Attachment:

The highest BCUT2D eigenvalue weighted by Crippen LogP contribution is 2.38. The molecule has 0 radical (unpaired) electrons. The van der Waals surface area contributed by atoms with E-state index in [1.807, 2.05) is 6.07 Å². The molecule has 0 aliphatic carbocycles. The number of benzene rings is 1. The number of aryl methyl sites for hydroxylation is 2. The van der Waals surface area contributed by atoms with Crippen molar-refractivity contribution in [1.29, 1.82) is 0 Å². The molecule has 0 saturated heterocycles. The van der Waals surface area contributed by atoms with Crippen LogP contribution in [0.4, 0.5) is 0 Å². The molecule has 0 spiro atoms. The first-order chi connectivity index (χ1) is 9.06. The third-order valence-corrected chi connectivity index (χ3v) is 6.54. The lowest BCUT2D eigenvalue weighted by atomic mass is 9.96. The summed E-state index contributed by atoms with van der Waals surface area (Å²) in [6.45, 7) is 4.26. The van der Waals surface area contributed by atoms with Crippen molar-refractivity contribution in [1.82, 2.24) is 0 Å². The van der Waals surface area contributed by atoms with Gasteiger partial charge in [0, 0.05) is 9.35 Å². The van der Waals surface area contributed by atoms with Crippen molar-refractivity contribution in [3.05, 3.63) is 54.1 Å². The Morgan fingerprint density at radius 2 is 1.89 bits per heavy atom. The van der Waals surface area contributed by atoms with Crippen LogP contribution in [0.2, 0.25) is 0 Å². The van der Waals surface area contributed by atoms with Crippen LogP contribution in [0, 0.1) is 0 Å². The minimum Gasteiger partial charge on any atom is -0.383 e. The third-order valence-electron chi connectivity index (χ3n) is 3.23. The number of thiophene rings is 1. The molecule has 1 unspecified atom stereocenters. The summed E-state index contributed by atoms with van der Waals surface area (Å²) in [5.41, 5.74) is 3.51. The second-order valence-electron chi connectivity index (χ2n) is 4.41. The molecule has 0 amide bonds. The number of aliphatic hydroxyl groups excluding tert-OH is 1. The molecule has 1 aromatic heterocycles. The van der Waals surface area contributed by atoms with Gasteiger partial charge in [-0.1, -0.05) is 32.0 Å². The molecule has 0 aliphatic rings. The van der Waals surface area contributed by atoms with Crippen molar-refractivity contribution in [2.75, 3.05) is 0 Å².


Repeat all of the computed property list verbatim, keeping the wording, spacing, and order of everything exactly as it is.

The highest BCUT2D eigenvalue weighted by Crippen LogP contribution is 2.38. The molecule has 0 radical (unpaired) electrons. The van der Waals surface area contributed by atoms with E-state index in [1.807, 2.05) is 6.07 Å². The molecule has 0 aliphatic carbocycles. The number of benzene rings is 1. The number of aryl methyl sites for hydroxylation is 2. The van der Waals surface area contributed by atoms with Crippen molar-refractivity contribution in [1.29, 1.82) is 0 Å². The molecule has 0 saturated heterocycles. The van der Waals surface area contributed by atoms with Crippen LogP contribution in [0.4, 0.5) is 0 Å². The molecule has 0 spiro atoms. The first-order chi connectivity index (χ1) is 9.06. The third-order valence-corrected chi connectivity index (χ3v) is 6.54. The lowest BCUT2D eigenvalue weighted by atomic mass is 9.96. The summed E-state index contributed by atoms with van der Waals surface area (Å²) in [6.45, 7) is 4.26. The van der Waals surface area contributed by atoms with Crippen molar-refractivity contribution in [1.82, 2.24) is 0 Å². The van der Waals surface area contributed by atoms with Gasteiger partial charge in [0, 0.05) is 9.35 Å². The van der Waals surface area contributed by atoms with Crippen molar-refractivity contribution in [3.05, 3.63) is 54.1 Å². The Morgan fingerprint density at radius 2 is 1.89 bits per heavy atom. The van der Waals surface area contributed by atoms with Crippen LogP contribution in [0.2, 0.25) is 0 Å². The van der Waals surface area contributed by atoms with Crippen LogP contribution in [0, 0.1) is 0 Å². The minimum Gasteiger partial charge on any atom is -0.383 e. The third-order valence-electron chi connectivity index (χ3n) is 3.23. The number of thiophene rings is 1. The molecule has 1 unspecified atom stereocenters. The summed E-state index contributed by atoms with van der Waals surface area (Å²) in [5.41, 5.74) is 3.51. The second-order valence-electron chi connectivity index (χ2n) is 4.41. The molecule has 0 amide bonds. The number of aliphatic hydroxyl groups excluding tert-OH is 1. The molecule has 1 aromatic heterocycles. The van der Waals surface area contributed by atoms with Gasteiger partial charge in [-0.1, -0.05) is 32.0 Å². The molecule has 0 aliphatic rings. The van der Waals surface area contributed by atoms with Crippen molar-refractivity contribution in [2.75, 3.05) is 0 Å².